The PlayStation Network was down for two hours early Monday morning, according to Sony, which says that there are currently no signs of data loss.
Gamers trying to access the store at around 2 am GMT on Monday morning saw the message: “Page Not Found! It's not you. It's the internet's fault”
Sony said on Twitter that it was “aware of the issues some users are experiencing, and are working to address them” but did not go into more detail on the issue.
Two hours later and Lizard Squad – which has also been linked to numerous high-profile DDoS attacks on gaming platforms including Microsoft's Xbox Live and Call of Duty of late – as well as a hoax bomb threat against a Sony executive back in August, tweeted: “PSN Login #offline #LizardSquad.” A follow-up update from the group included a link to a YouTube video mentioning the hack.
Access was restored later in the early hours of the morning. PlayStation tweeted: “If you had difficulties signing into PlayStation Network, give it a try now.”
Stewart Room, director of the Cyber Security Challenge and privacy lawyer at PwC, toldSCMagazineUK.com that this latest attack comes in a 'record breaking' year for cyber-security.
"The news about the Sony PlayStation hack reminds us once again that the threats to cyber-security are as varied as they are real. 2014 has been a record breaker for cyber-security breaches and we have seen that the threats have come from many different areas, such as criminal threats, state-sponsored threats, rogue insiders and now the Lizard Squad, whose motives and motivations might be more about hacking kudos than anything else.
"A big problem for business is that the continuing torrent of bad news stories is spurring on tougher regulatory responses. Next year organisations should be braced for more regulatory action for breaches of cyber-security, particularly where personal data are affected."
Tony Reeves, IT security expert at PA Consulting Group, told SCMagazineUK.com that the attack – which mainly affected North American users - was a way of generating publicity for the hackers, but praised Sony's response.
“Most organisations have actions in place to respond against DDoS, and it seems that Sony implemented its response quickly once it had been reported.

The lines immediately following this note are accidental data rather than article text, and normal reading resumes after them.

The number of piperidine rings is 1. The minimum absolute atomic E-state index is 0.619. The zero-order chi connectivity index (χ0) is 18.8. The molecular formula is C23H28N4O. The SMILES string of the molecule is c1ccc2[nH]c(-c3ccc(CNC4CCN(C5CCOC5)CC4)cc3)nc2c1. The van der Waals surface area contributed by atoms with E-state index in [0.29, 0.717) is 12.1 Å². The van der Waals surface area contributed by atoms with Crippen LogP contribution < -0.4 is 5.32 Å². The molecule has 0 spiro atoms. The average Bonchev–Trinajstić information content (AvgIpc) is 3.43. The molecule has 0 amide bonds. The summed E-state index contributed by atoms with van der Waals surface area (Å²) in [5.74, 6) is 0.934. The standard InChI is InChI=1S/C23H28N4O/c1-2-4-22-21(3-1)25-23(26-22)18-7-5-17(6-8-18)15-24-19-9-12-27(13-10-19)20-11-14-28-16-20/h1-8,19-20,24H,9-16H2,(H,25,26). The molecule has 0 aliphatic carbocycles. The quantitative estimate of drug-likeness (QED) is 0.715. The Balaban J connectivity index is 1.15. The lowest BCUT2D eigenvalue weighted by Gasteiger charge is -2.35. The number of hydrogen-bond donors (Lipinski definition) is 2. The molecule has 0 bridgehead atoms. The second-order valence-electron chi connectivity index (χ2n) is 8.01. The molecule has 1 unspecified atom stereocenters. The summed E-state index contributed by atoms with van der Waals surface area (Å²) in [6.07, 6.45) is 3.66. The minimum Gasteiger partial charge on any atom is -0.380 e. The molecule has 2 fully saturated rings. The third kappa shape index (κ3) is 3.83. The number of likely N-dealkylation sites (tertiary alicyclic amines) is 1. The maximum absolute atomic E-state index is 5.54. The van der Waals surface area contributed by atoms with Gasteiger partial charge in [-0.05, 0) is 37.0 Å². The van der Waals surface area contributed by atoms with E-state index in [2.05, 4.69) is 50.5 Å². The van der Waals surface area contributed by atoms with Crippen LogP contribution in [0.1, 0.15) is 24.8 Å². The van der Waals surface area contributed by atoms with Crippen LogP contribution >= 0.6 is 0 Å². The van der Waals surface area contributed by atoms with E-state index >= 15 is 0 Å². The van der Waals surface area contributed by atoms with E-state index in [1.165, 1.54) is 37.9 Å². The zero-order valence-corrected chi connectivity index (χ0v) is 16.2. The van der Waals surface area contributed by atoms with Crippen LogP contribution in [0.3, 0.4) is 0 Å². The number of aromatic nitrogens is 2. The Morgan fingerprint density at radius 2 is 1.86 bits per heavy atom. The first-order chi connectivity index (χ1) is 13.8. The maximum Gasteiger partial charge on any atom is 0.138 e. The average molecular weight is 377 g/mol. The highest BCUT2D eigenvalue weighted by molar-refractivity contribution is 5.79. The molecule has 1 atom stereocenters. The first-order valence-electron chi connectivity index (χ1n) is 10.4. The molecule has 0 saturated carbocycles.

“Whilst annoying for users, and certainly unlikely to win any support for the group causing the disruption, these attacks are a quick way of generating publicity. In this case, no loss of data has been reported nor has any information been stolen. However, DDoS attacks have been used previously to mask more serious hacking attempts.”
Reeves added that Lizard Squad were mainly doing these attacks for ‘fits and giggles' and pointed to the group's social media accounts, where it actively asked followers who it should attack.
“This was just disruption because they can, and for the publicity, which unfortunately they got,” he said, adding that the attack came during an event celebrating Sony's games 20th anniversary.
Reeves continued that it was unlikely to have any connection with last week's Sony Pictures hack, something he said ‘looks even more organised' than the breach in 2011. On the latter, he said that Sony has improved its incident response.
“Their response in 2011 took a couple of weeks, but now they're responding in 24 hours and getting lawyers and the FBI involved.”
A group calling itself the ‘Guardians of Peace' is taking responsibility for the Sony Pictures hack, which has seen the leak of five complete films - including the unreleased Annie - as well as the personal records of thousands of employees. This information is said to include names, dates of birth and social security numbers, while a document with plaintext passwords was also discovered. The stolen data is said to be have topped 100 terabytes.
The attack has been blamed on North Korea as the film studio has been backing 'The Interview', a comedy film which is based on two CIA agents recruited to assassinate Kim Jon-UN.
The government has denied responsibility for the attack, which is being investigated by the FBI, although an official statement from North Korea's National Defence Commission later said that it was a “righteous deed.”